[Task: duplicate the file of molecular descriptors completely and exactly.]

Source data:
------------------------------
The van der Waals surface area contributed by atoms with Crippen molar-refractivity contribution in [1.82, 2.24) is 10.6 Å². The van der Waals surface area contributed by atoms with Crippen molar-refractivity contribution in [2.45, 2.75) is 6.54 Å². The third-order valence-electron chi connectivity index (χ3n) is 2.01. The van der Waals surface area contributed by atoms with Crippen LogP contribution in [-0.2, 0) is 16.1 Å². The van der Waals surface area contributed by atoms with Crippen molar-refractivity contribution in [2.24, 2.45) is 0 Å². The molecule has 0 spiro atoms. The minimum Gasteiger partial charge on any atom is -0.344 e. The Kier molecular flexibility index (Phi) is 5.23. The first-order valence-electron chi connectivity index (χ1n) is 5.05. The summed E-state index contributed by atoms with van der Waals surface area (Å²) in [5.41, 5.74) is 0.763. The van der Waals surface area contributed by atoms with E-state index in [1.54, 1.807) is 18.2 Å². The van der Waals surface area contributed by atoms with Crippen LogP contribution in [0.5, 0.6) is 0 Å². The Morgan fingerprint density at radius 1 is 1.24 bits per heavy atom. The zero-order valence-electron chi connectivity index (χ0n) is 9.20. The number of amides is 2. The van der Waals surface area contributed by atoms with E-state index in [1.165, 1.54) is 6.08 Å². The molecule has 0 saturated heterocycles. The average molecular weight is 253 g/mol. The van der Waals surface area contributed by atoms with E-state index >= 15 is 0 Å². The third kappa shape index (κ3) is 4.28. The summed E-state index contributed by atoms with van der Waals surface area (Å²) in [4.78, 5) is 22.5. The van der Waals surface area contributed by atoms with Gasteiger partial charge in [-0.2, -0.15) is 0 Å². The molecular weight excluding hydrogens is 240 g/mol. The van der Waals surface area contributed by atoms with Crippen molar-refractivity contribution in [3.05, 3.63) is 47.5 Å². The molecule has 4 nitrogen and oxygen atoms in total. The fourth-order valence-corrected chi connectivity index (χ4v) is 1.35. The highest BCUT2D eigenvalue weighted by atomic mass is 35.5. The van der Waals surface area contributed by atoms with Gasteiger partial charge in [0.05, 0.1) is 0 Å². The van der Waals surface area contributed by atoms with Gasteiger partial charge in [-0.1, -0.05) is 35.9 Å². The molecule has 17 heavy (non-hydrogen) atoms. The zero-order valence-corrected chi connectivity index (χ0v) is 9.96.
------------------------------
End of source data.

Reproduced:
The van der Waals surface area contributed by atoms with Crippen molar-refractivity contribution in [1.82, 2.24) is 10.6 Å². The van der Waals surface area contributed by atoms with Crippen molar-refractivity contribution in [2.45, 2.75) is 6.54 Å². The third-order valence-electron chi connectivity index (χ3n) is 2.01. The van der Waals surface area contributed by atoms with Crippen LogP contribution in [-0.2, 0) is 16.1 Å². The van der Waals surface area contributed by atoms with Crippen molar-refractivity contribution in [2.24, 2.45) is 0 Å². The molecule has 0 spiro atoms. The minimum Gasteiger partial charge on any atom is -0.344 e. The Kier molecular flexibility index (Phi) is 5.23. The first-order valence-electron chi connectivity index (χ1n) is 5.05. The summed E-state index contributed by atoms with van der Waals surface area (Å²) in [5.41, 5.74) is 0.763. The van der Waals surface area contributed by atoms with E-state index in [1.54, 1.807) is 18.2 Å². The van der Waals surface area contributed by atoms with Crippen LogP contribution in [0.5, 0.6) is 0 Å². The Morgan fingerprint density at radius 1 is 1.24 bits per heavy atom. The zero-order valence-electron chi connectivity index (χ0n) is 9.20. The number of amides is 2. The van der Waals surface area contributed by atoms with E-state index in [1.165, 1.54) is 6.08 Å². The molecule has 0 saturated heterocycles. The average molecular weight is 253 g/mol. The van der Waals surface area contributed by atoms with E-state index >= 15 is 0 Å². The third kappa shape index (κ3) is 4.28. The summed E-state index contributed by atoms with van der Waals surface area (Å²) in [4.78, 5) is 22.5. The van der Waals surface area contributed by atoms with Gasteiger partial charge in [-0.2, -0.15) is 0 Å². The molecular weight excluding hydrogens is 240 g/mol. The van der Waals surface area contributed by atoms with Crippen molar-refractivity contribution in [3.05, 3.63) is 47.5 Å². The molecule has 4 nitrogen and oxygen atoms in total. The fourth-order valence-corrected chi connectivity index (χ4v) is 1.35. The highest BCUT2D eigenvalue weighted by atomic mass is 35.5. The van der Waals surface area contributed by atoms with Gasteiger partial charge in [0.05, 0.1) is 0 Å². The van der Waals surface area contributed by atoms with Gasteiger partial charge in [-0.1, -0.05) is 35.9 Å². The molecule has 17 heavy (non-hydrogen) atoms. The zero-order valence-corrected chi connectivity index (χ0v) is 9.96.